Primetimer editor-at-large Sarah D. Bunting knows a thing or two about true crime. She founded the true crime site The Blotter, and is the host of its weekly podcast, The Blotter Presents. Her new weekly column here on Primetimer is dedicated to all things true crime on TV.
Kim Kardashian's two-hour documentary special, Kim Kardashian West: The Justice Project, isn't something most true-crime aficionados need to make time for. It's competently made and has earnest intentions — but it's nothing we haven't seen done before, and better. Really, the only thing setting it apart from other programming like it is Kardashian West herself. At the same time, Kardashian West is exactly what gives The Justice Project value... for people who aren't true-crime aficionados, and who haven't read and heard as much as we more regular consumers of the genre about mandatory sentencing, institutional bias in the courts, and other grim unfairnesses of the criminal "justice" system. Taken only as two hours of television, the documentary isn't very interesting; taken as two hours of television that Kardashian West's powerful, ubiquitous brand will put in front of millions of new eyeballs, it's fascinating.
Let's talk about the actual Project first, which is basically a filmed account of Kardashian West's awakening to serious problems in the carceral system, and her using her formidable powers to try to change the fates of a handful of prisoners who were badly represented, too harshly sentenced, incorrectly denied parole or clemency, or otherwise screwed over by the system. The Justice Project features a predictable series of platitudes from our heroine about second chances, families doing time along with the prisoners, and looking at incarcerated people as people and not just numbers. There's also myriad shots of Kardashian West modeling "active listening" as attorneys and family members tell their stories (and a couple of unfortunate ones in which it's clear that, despite the seriousness of the subject matter, Kardashian West isn't wearing a brassiere...in a law office).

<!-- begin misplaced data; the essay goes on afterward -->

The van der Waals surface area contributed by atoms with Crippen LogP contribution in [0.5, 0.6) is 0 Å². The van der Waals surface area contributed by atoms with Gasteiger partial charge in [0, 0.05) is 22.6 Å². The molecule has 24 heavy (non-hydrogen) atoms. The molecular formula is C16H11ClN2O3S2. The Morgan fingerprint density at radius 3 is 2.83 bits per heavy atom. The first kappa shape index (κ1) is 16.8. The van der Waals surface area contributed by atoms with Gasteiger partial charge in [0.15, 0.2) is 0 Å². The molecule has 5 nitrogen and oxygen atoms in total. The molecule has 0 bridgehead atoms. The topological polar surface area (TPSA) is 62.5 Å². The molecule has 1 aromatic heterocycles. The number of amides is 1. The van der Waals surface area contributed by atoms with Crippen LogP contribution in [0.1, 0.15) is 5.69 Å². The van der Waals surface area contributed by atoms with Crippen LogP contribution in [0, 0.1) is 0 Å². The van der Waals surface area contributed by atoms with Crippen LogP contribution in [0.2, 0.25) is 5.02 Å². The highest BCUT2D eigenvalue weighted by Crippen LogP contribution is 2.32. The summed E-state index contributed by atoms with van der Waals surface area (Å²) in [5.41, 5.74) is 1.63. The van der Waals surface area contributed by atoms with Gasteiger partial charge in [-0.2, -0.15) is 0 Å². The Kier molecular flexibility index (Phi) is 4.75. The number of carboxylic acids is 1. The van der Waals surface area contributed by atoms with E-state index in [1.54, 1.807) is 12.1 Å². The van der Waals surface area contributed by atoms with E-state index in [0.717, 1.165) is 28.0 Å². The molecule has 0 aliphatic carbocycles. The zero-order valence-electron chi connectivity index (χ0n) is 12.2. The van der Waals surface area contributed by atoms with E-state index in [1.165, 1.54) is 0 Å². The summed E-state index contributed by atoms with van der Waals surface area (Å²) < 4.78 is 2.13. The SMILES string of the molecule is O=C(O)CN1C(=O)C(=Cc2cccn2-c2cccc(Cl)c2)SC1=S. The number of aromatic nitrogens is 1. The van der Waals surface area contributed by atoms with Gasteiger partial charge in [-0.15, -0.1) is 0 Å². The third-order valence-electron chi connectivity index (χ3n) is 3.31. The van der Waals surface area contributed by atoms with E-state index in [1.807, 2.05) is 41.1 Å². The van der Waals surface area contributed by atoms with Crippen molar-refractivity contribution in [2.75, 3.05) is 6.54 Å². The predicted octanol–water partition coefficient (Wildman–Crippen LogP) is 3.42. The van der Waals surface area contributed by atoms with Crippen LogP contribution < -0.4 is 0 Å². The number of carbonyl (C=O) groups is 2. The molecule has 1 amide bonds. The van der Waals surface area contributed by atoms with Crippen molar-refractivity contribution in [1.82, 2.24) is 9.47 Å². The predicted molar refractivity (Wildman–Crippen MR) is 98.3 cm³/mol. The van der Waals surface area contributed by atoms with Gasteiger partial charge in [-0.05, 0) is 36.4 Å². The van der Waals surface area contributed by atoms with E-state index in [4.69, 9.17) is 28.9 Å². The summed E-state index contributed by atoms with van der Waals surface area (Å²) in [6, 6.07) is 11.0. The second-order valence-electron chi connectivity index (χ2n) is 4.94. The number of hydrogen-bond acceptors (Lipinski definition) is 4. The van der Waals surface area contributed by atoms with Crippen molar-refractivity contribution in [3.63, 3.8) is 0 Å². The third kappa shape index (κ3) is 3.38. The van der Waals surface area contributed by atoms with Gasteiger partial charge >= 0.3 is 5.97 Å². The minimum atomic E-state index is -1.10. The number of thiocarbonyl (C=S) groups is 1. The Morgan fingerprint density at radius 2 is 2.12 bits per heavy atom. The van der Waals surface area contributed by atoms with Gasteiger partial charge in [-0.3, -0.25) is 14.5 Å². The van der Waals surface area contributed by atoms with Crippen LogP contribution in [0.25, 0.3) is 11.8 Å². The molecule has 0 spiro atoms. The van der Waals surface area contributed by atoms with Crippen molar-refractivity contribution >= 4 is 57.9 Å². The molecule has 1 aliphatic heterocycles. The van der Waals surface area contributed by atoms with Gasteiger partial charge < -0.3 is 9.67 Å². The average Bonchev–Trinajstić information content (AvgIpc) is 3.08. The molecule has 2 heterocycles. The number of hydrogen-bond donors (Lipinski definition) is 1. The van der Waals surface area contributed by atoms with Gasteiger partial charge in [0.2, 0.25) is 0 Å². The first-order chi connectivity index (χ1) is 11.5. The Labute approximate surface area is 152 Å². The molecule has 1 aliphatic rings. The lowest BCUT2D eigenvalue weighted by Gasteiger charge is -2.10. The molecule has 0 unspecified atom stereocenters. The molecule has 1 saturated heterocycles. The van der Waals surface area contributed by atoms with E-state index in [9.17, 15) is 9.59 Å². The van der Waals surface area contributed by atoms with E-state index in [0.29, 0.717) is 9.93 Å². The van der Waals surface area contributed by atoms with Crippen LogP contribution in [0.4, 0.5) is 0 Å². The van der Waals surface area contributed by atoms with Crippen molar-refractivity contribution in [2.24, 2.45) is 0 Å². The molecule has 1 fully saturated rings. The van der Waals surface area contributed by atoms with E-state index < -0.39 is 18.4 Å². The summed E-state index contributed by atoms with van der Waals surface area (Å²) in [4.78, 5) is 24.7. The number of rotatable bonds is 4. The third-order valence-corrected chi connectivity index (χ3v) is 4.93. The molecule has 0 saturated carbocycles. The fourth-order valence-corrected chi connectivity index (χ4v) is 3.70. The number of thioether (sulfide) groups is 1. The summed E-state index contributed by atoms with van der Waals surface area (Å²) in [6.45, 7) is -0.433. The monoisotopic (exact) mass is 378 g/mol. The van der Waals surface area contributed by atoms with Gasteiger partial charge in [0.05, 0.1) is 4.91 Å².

But despite the faint whiff of self-congratulation that attends the proceedings, Kardashian West seems sincere and determined, and occasionally you get a glimpse of a relatable human underneath the lip gloss and the performative nodding. One of The Justice Project's subjects, Dawn Jackson, murdered the relative who had molested her for years; the molestation wasn't mentioned as a mitigating factor during her trial, and Jackson got life plus 25 years. Kardashian West reacts to the extent of the abuse Jackson suffered by snapping that "I'd take one for the whole family, and I'd go kill that person" — a rare, and appealing, flare of vengefulness from a woman who is customarily extremely managed and controlled. The special isn't innovative, but it's well crafted, and many of the talking-head interviews with family or fellow inmates are quite affecting; Jackson's brother's account of their childhood is powerful and poignant. It even introduced me to the concept of "telephone muling" in drug organizations. It's got some substance.